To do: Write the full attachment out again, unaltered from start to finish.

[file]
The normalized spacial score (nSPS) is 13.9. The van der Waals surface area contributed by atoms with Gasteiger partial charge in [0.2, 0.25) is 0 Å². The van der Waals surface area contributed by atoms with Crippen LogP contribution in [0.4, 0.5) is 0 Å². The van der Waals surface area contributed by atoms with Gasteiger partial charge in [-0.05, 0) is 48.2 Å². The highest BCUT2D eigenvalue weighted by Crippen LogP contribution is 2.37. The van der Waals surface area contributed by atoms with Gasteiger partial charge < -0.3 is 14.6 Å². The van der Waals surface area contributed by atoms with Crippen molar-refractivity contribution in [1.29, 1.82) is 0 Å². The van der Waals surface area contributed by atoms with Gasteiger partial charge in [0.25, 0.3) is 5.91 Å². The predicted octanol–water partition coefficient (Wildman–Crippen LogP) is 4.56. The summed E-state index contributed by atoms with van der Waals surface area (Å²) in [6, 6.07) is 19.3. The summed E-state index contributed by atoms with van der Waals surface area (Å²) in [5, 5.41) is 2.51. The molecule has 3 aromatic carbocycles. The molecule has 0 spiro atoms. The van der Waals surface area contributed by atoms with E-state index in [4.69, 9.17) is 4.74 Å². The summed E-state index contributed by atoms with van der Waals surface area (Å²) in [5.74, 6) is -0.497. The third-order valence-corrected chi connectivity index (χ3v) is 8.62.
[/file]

The normalized spacial score (nSPS) is 13.9. The van der Waals surface area contributed by atoms with Gasteiger partial charge in [0.2, 0.25) is 0 Å². The van der Waals surface area contributed by atoms with Crippen LogP contribution in [0.4, 0.5) is 0 Å². The van der Waals surface area contributed by atoms with Gasteiger partial charge in [-0.05, 0) is 48.2 Å². The highest BCUT2D eigenvalue weighted by Crippen LogP contribution is 2.37. The van der Waals surface area contributed by atoms with Gasteiger partial charge < -0.3 is 14.6 Å². The van der Waals surface area contributed by atoms with Crippen molar-refractivity contribution in [1.29, 1.82) is 0 Å². The van der Waals surface area contributed by atoms with Gasteiger partial charge in [0.25, 0.3) is 5.91 Å². The predicted octanol–water partition coefficient (Wildman–Crippen LogP) is 4.56. The summed E-state index contributed by atoms with van der Waals surface area (Å²) in [6, 6.07) is 19.3. The summed E-state index contributed by atoms with van der Waals surface area (Å²) in [5, 5.41) is 2.51. The molecule has 3 aromatic carbocycles. The molecule has 0 spiro atoms. The van der Waals surface area contributed by atoms with E-state index in [4.69, 9.17) is 4.74 Å². The summed E-state index contributed by atoms with van der Waals surface area (Å²) in [5.74, 6) is -0.497. The third-order valence-corrected chi connectivity index (χ3v) is 8.62.